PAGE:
Consumers, Ronaldo and Cryptocurrency
In our June update we are looking at the British Airways flight refund investigation and the power of ever-present Cristiano Ronaldo’s brand and image rights. We also report on cryptocurrency platform Binance being banned by The Financial Conduct Authority (FCA).
British Airways and Ryanair under CMA investigation regarding flight refunds
The Competition and Markets Authority (CMA) has launched an investigation against British Airways and Ryanair after concerns that both airline companies broke consumer law by refusing to refund customers for flights that they could not legally take due to coronavirus restrictions.
During period of lockdown restrictions where non-essential travel in the UK was unlawful, the two airlines failed to offer customers their money back for flights they were unable to take, instead offering vouchers or the opportunity to rebook. The CMA is concerned that this unfairly left customers out of pocket.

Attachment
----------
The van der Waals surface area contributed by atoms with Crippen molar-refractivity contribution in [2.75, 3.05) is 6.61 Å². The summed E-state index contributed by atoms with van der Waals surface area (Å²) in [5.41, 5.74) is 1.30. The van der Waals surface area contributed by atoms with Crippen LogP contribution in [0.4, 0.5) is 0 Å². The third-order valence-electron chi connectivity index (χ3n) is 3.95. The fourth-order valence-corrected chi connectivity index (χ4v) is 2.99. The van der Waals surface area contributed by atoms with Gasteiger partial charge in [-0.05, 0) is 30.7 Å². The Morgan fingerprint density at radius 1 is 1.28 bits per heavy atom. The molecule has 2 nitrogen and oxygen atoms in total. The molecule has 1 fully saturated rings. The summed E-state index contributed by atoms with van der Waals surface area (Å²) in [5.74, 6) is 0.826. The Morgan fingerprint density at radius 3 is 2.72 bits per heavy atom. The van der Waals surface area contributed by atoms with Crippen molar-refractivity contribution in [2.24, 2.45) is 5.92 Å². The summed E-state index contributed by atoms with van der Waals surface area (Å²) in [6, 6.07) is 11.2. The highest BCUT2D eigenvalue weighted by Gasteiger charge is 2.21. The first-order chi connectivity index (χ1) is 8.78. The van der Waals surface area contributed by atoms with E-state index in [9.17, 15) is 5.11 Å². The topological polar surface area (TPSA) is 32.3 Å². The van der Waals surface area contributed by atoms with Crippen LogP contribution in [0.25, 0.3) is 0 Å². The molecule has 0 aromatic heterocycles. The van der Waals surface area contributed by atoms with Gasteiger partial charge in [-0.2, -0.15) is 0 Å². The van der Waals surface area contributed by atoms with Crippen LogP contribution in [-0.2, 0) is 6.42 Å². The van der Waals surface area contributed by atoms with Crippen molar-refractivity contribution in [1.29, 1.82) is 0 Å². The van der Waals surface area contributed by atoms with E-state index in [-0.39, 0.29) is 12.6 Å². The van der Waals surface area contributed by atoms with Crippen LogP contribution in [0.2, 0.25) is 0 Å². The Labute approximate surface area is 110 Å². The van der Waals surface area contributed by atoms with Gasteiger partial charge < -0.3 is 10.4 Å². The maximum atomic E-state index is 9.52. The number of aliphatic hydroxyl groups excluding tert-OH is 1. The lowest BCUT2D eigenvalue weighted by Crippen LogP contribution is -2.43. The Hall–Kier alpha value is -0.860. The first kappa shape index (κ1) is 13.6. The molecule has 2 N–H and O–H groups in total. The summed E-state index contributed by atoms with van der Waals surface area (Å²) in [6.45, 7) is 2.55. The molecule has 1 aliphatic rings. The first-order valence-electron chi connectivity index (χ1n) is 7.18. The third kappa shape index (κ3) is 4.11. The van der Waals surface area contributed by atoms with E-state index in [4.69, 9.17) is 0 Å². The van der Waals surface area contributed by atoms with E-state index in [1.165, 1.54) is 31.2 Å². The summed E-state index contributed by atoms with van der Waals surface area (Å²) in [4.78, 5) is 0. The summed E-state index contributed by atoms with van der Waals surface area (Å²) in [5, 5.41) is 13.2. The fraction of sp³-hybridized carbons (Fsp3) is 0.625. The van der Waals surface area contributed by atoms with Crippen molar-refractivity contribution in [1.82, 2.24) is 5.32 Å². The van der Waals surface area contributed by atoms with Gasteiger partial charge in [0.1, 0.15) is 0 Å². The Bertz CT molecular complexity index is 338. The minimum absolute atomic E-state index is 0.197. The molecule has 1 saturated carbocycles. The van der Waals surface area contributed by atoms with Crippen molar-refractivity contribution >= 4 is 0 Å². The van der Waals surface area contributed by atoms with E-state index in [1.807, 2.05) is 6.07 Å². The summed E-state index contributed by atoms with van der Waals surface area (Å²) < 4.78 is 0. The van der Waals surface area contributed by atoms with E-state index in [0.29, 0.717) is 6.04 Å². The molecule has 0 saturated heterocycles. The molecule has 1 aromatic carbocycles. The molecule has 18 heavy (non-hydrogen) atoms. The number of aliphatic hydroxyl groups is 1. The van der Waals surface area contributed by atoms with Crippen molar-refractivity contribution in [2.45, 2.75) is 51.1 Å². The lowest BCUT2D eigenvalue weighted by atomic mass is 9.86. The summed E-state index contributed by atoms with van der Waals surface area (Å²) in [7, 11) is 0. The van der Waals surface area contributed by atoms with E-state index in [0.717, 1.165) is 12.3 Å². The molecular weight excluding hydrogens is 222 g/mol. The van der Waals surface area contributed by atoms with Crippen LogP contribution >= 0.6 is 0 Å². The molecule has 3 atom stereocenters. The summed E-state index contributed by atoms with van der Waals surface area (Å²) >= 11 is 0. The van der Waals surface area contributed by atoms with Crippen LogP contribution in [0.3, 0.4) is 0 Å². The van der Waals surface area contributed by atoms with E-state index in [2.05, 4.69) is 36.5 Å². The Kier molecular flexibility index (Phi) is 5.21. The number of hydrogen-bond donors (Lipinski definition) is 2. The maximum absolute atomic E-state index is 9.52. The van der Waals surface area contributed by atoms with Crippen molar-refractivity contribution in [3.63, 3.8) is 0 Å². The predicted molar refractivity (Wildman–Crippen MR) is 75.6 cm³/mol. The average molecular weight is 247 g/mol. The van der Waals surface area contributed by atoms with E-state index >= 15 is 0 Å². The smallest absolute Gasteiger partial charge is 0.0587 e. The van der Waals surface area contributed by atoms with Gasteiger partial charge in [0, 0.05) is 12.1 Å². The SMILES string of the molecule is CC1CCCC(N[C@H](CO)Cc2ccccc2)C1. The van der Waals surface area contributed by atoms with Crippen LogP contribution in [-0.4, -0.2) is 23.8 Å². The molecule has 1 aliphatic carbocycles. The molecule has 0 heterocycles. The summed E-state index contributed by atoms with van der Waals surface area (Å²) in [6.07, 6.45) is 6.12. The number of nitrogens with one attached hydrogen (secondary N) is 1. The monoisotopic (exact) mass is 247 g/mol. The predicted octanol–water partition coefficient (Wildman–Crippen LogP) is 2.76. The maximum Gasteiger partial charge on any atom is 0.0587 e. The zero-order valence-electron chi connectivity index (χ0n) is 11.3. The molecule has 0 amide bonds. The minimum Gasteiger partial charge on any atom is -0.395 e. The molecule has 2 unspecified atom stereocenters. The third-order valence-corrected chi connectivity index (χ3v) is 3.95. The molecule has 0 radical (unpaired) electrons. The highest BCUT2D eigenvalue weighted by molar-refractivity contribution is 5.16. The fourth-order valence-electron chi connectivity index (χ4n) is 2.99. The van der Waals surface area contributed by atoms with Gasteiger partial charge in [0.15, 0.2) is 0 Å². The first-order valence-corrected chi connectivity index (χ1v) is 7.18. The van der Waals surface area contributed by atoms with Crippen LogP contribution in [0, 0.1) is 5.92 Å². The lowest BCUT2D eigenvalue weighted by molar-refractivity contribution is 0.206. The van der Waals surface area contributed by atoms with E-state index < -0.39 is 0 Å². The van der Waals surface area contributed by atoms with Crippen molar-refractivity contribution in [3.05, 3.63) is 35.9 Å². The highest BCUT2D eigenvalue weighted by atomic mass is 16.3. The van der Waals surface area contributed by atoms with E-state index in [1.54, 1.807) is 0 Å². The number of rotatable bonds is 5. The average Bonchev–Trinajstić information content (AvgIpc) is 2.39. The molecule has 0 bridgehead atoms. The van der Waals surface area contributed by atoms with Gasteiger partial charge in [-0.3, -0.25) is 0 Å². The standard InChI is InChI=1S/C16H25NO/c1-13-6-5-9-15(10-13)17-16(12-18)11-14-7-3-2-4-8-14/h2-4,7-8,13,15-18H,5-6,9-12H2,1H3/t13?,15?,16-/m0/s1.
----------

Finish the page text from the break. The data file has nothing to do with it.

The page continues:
The investigation does not intend to look into flights which were cancelled by the airline company itself, with most airline companies having the view that such instances warrant a full refund to the customer. Instead, it is considering those which were able to go ahead but which many customers were not legally able to take due to, for example, the ban on non-essential travel. It comes after the regulator conducted an investigation earlier in the pandemic into holiday accommodation which lead to a number of firms changing their refund policies after initially refusing to give customers their money back for stays which were cancelled due to the lockdown.